Saturday, March 18, 2006

Two Anti-Whines

by Tom Bozzo

1. A visit from the bandwidth fairy

Late last year, I had revisited our internet plan, since our CLEC/ISP was offering speeds of "up to" 4 megabits/second for what we were paying for our no-longer-that-fast 768K DSL. The nice new modem (with built-in ethernet hub and 802.11g Wi-Fi) arrived, and it turned out that "up to" meant about 1.5 Mbps. Not bad, but I was a little disappointed.

After returning from the week's bandwidth-limited travels, I noticed that a big download was moving along much more rapidly than usual. Some testing revealed that the 1.5 Mbps was now 3-3.5 Mbps. Woohoo! It's still subpar by the standards of the international crème de la crè of internet access speeds, but it will increase the temptation to fill in my viewing of the new Battlestar Galactica (saw the season finale on the road) from 'net sources before the discs start arriving from Netflix.

This firm, in an effort to rid itself of dependence of the new AT&T's wireline loops, offers a WiMax service elsewhere in the state — same "up to" speed, $20/month less than 4 Mbps DSL — and is in the process of building a wireless network in Madison for the same purpose. Good for them; competition is a good thing.

2. An airline seating anti-whine.

Yes, you got that right.

For one thing, I remain so pleased with the ability to get to Washington in two hours that I've mostly stopped thinking what the CRJ would be like if it were outfitted with ~12 seats instead of 44-48. Even when those 44-48 seats are jam-packed. (The high load factors suggest that the flight won't get canned for reason of insufficient loads.)

I'd been alerted to the new NWA premium seat-selling deal while rearranging my seats for this week's return flights via internet check-in. For an exit row aisle, $15 is not unreasonable — I'd go further to endorse Michael O'Hare's legroom premium proposal — though I happened to be flying on a fare that allowed me to select an exit row aisle for no additional charge.

Then, on a "completely full" flight, the middle seat ended up being unoccupied.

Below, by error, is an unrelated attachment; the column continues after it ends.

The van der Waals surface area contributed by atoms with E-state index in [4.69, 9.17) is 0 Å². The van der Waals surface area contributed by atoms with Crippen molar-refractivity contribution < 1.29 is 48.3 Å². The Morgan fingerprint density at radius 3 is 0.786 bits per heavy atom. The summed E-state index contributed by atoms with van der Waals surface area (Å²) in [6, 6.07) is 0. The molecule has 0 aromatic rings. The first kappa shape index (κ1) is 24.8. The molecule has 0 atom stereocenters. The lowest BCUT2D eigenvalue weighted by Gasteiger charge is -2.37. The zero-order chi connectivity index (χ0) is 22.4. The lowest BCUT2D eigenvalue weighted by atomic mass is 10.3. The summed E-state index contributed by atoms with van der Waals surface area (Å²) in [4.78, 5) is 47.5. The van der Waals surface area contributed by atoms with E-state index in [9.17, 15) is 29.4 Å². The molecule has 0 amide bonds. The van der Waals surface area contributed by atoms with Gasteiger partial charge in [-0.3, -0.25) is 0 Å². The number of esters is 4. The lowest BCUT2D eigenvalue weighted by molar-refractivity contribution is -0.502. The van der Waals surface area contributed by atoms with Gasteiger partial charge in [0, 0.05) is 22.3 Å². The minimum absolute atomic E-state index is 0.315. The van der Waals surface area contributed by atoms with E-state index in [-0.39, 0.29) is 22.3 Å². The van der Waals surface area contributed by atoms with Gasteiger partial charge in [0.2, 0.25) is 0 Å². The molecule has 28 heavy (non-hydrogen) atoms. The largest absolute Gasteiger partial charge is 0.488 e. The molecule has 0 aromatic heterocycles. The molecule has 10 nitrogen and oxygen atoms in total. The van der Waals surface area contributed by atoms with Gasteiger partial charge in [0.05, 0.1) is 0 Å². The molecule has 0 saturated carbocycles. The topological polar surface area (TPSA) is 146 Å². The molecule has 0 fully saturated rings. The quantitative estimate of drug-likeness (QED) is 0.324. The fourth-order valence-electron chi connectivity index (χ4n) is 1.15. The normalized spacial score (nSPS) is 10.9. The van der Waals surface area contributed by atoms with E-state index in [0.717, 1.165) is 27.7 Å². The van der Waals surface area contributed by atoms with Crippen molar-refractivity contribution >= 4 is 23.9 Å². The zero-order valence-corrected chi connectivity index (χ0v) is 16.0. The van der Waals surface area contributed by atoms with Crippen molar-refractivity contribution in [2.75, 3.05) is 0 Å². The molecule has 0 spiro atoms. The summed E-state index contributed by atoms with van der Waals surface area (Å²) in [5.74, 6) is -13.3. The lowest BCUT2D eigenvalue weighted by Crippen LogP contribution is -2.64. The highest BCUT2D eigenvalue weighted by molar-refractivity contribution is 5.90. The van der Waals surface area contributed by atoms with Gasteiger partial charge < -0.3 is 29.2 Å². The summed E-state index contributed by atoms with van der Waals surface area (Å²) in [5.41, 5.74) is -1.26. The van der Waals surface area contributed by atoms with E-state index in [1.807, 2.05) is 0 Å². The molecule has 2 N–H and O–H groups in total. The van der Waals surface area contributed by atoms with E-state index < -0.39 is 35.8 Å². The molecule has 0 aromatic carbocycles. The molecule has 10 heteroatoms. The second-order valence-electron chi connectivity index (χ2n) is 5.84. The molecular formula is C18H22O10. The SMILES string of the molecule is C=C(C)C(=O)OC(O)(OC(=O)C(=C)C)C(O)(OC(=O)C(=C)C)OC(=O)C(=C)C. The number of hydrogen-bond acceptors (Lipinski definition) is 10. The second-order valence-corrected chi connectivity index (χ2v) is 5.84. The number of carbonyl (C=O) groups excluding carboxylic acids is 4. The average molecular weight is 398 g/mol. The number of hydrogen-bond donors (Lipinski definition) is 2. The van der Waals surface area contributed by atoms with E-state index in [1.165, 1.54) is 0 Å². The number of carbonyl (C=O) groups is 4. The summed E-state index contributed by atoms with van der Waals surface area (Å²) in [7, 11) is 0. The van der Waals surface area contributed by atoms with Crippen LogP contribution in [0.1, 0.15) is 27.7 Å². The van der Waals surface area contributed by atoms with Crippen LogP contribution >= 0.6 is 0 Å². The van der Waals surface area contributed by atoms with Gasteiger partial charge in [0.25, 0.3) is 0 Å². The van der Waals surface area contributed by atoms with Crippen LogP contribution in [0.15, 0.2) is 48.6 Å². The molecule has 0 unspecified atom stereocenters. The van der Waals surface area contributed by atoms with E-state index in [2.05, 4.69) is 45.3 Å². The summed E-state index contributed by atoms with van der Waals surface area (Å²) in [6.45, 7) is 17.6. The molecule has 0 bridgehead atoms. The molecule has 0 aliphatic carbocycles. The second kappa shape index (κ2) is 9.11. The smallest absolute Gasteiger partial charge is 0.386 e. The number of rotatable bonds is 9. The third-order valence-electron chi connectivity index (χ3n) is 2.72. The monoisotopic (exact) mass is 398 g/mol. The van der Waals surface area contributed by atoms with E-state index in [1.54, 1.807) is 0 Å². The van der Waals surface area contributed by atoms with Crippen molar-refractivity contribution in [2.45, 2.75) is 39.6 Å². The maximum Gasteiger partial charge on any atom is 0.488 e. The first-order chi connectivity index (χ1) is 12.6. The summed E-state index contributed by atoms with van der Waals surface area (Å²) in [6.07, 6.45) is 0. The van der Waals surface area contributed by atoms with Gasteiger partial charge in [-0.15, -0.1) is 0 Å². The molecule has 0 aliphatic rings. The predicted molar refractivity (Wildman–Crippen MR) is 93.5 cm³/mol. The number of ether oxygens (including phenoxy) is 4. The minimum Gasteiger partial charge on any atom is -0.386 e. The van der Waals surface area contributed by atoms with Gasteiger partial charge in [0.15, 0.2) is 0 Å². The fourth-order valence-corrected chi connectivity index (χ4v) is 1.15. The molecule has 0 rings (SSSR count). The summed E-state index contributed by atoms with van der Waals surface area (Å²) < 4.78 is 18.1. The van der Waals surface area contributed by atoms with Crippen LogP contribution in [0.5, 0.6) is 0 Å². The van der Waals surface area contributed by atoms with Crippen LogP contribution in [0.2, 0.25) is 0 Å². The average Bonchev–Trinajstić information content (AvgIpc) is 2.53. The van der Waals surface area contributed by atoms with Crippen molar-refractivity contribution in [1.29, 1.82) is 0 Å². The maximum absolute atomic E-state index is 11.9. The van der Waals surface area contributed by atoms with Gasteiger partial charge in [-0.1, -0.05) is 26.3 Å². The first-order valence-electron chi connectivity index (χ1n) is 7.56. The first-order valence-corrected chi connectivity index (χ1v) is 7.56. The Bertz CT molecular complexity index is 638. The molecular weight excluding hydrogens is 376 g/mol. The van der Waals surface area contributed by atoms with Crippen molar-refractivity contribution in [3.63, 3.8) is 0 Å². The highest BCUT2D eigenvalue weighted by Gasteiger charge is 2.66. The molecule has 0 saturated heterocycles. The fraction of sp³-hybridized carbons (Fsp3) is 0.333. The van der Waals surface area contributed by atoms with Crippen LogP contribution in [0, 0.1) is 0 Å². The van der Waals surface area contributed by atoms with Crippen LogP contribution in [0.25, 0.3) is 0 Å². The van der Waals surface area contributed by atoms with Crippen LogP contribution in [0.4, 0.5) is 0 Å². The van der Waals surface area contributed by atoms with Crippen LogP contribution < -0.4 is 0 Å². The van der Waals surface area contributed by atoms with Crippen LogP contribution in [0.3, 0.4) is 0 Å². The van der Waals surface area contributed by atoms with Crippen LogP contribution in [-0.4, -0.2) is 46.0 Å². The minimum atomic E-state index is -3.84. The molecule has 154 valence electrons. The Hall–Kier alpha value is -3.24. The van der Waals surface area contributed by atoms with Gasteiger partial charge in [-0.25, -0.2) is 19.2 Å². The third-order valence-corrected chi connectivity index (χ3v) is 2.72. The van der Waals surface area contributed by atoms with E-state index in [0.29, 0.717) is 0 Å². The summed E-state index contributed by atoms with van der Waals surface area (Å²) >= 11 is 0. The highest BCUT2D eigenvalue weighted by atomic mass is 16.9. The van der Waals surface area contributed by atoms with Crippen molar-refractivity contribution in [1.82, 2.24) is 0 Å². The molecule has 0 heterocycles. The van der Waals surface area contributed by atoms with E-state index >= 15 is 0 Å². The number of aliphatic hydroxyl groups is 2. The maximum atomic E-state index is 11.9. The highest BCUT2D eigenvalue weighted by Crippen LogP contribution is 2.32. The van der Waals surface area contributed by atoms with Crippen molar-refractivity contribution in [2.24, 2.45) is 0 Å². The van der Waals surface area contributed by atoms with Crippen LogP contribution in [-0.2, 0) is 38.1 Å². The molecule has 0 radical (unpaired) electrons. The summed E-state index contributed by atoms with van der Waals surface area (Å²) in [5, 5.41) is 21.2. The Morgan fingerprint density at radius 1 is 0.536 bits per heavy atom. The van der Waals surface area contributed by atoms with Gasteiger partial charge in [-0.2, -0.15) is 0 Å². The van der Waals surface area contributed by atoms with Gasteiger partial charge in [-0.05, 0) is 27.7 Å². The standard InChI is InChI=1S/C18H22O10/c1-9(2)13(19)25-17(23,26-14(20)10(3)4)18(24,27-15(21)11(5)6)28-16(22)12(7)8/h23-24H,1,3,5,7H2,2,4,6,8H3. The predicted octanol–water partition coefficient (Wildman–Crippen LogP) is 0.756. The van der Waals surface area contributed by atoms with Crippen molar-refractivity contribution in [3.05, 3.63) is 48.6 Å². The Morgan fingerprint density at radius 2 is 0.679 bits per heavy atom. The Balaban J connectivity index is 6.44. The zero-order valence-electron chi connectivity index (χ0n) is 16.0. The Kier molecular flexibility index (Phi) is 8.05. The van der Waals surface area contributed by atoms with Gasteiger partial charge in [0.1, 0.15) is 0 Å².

I thought, for a moment, that we were going to pick up a woman who announced herself to the cabin crew as a "furloughed flight attendant," but she took the window seat in the row behind me. The fellow sitting next to her must have asked something about NWA's labor challenges, as she described the basic doomsday scenario in which the airline voids the pilots' and/or flight attendants' contract ostensibly to save the airline, then the subsequent strike kills the airline.

But that was not all! The furloughed flight attendant did not stop talking the entire trip. You might say, raving. At first, she suggested that NWA management, a la Frank Lorenzo, would be just as happy to liquidate NWA and cash out with whatever they've arranged, rather than try to make a profitable concern out of it. That, at least, is in the possibly, if not exactly self-evidently, true department.

However, this particular flight attendant must have watched a few too many "X-Files" repeats, as somehow the airline finance train jumped the tracks and she was onto a conspiracy to murder JFK (Sr.) over his supposed plans to fold the Federal Reserve system, shutter the CIA, and get the U.S. out of Vietnam. Videotapes and an alleged girlfriend of LBJ were mentioned by the time the engines mercifully spooled up and drowned her out — for me, anyway. Next time I heard her, she was saying something about the sinking of the Titanic.

The present environment may well be blurring the lines between matters warranting healthy distrust and raving paranoia. But not that much.
If you're going to resume your frequent flying, maybe this is the sign that you need to invest in some noise-cancelling headphones ;-)

The downside of the $15 'upgrade' is that elite flyers can get them for free with a 48-hour advance while poor chumps like my must pay and get only a 24-hour advance. In other words, fat chance flying out of DCA.
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